New Research Suggests The Imaginary Worlds of Children Reflect Positive Creativity

Source: University of Oregon

Summary: According to new research, children who create imaginary parallel worlds, alone or with friends, are more found more commonly than previously believed.

In a project designed to probe the dynamics of behavior among children 8-12 years old, researchers found that about 17% of them, in each of two separate studies, described imaginary worlds with often deep complexities. Unlike earlier studies, the researchers focused on children in the age group most frequently associated with this little-explored childhood phenomena. The creation of such paracosms, as the imaginary worlds were first labeled in a 1976 study, is nothing to worry about. Early research on paracosms drew from adult memories about their childhood. In the 1992 book “The Development of Imagination: The Private Worlds of Childhood,” authors David Cohen and Stephen MacKeith identified 57 imaginary worlds but considered them to be rare. Researchers from the University of Oregon found that children who create imaginary parallel worlds, alone or with friends, are more found more commonly than previously believed. The study findings were published in the journal Child Development.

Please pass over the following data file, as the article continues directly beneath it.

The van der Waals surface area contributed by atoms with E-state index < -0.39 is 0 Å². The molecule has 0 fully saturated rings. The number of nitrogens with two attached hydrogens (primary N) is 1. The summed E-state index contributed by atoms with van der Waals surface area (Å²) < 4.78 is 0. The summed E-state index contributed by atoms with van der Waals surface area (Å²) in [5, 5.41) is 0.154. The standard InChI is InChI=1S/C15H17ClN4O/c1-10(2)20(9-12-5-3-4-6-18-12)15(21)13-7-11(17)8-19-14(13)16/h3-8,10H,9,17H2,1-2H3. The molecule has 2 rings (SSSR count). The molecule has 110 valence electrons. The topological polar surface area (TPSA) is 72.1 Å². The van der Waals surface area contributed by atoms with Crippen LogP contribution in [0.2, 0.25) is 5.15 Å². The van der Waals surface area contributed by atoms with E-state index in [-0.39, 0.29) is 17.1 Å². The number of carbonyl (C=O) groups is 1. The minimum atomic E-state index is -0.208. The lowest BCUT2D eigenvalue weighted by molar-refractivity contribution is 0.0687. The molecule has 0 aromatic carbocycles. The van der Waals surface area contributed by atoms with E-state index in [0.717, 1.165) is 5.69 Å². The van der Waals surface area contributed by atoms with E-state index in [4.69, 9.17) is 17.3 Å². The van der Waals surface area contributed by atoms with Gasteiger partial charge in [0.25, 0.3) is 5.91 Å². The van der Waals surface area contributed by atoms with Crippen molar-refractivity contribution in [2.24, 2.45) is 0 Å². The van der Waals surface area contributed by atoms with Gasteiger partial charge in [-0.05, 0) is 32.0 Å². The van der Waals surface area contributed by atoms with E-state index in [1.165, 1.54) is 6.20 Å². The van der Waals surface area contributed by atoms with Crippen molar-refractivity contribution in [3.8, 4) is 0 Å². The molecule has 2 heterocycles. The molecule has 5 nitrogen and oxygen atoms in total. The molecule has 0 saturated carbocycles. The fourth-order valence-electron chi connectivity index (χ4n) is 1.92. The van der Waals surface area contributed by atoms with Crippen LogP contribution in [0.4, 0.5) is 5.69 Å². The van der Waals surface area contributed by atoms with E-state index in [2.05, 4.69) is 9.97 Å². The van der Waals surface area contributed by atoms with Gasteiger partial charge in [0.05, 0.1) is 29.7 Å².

Positive Creativity

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In the first study, which included 37 boys and 40 girls, the participants completed five creativity tasks tied to social skills, as well as assessments of their coping strategies and verbal comprehension. Sixteen boys and 20 girls reported having imaginary companions such as invisible friends or personified objects. Among 77 children, 44 said they thought about an imaginary place and provided descriptions. Of those, fully developed paracosms were identified in the details from six of the boys and seven of the girls. Neither verbal comprehension nor gender were found to be related to children who reported having imaginary friends and paracosms. In the second study, paracosms were identified in 16 of the 92 children 12 girls and four boys. Imaginary companions were reported by 51 participants. Most of those who had developed parallel worlds also reported having had imaginary friends.

Prof. Marjorie Taylor said, “We thought paracosms would a private thing, “Surprisingly, that was not always the case. It can be a very social activity. Often, we found that many kids would be involved together in building the parallel worlds.”

More Information: Marjorie Taylor et al, “Paracosms: The Imaginary Worlds of Middle Childhood”, Child Development (2018). DOI: 10.1111/cdev.13162 

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